German and probably English mines, too, have helped our submarines in clearing up among the English mercantile and war fleet. Many merchant ships warned long in advance have been compelled to believe in the warning, and with them frequently a great part of their crews—“without any warning whatever,” as our opponents like to say.
All measures of defense, yes, even more significant, all measures of deception and boastful “ruses de guerre,” and even all attempts to hush up the news of German accomplishments and whenever possible to suppress it completely—all these efforts have been futile. Our results surpass the expectations that had been cherished. Who knows how many accomplishments other than those which have been published may also have been achieved? Foreign newspapers report a large number of steamships overdue. From overseas likewise we receive favorable reports about the sinking of enemy ships. But the best is the news that our submarines have succeeded in sinking two English auxiliary cruisers and perhaps also one or two larger English transport ships with several thousand men on board.
The last announcement has filled us all with greatest satisfaction. This, our latest method of warfare, is “truly humane”; it leads more speedily to the goal than anything else, so that the number of victims will in the end be smaller after all. It brings peace to all of us sooner than the empty paper protests and crying to Heaven about violence and international law, law of the sea, and laws of humanity could do. In the innocent exalted island kingdom many a fellow is already striking; why should not even the recruit strike, who is also beginning to get a glimmer of the truth that there are no props in the ocean waves?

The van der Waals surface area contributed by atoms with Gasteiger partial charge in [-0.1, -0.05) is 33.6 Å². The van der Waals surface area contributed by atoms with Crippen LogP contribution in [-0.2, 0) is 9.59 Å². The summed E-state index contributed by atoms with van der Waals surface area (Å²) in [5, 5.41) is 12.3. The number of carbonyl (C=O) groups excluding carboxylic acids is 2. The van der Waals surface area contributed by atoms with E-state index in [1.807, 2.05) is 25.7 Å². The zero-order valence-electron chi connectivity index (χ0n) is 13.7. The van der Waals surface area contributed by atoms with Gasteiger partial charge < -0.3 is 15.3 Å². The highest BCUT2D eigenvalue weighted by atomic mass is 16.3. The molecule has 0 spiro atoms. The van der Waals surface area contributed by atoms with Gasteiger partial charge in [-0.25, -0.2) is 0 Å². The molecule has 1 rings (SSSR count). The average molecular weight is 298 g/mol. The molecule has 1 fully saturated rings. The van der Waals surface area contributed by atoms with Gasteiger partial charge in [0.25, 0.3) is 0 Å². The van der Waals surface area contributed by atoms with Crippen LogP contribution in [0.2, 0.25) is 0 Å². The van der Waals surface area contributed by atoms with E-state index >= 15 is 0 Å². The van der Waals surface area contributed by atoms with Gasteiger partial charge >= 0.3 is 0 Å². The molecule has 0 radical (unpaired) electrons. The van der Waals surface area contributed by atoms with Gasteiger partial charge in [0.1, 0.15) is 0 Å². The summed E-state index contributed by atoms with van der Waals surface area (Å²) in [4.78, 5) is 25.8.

The more opponents come before the bows of our ships and are sunk, the better! Down with them to the bottom of the sea; that alone will help! Let us hope that we shall soon receive more such cheerful news.
By a British Observer
The following article, issued by the British Press Bureau, London, March 18, 1915, is from a British observer with the French forces in the field who has the permission of General Joffre to send communications home from time to time, giving descriptions of the work, &c., of the French Army which will be of interest to the British reader.
I propose to give some account of the operations which have been in progress for the last three weeks in Champagne. Every day since Feb. 15 the official communiques find something to say about a district which lies midway between Rheims and Verdun. The three places which are always mentioned, which form the points of reference, are Perthes-lez-Hurlus, Le Mesnil-lez-Hurlus, and Beausejour Farm. The distance between the first and the last is three and one-half miles; the front on which the fighting has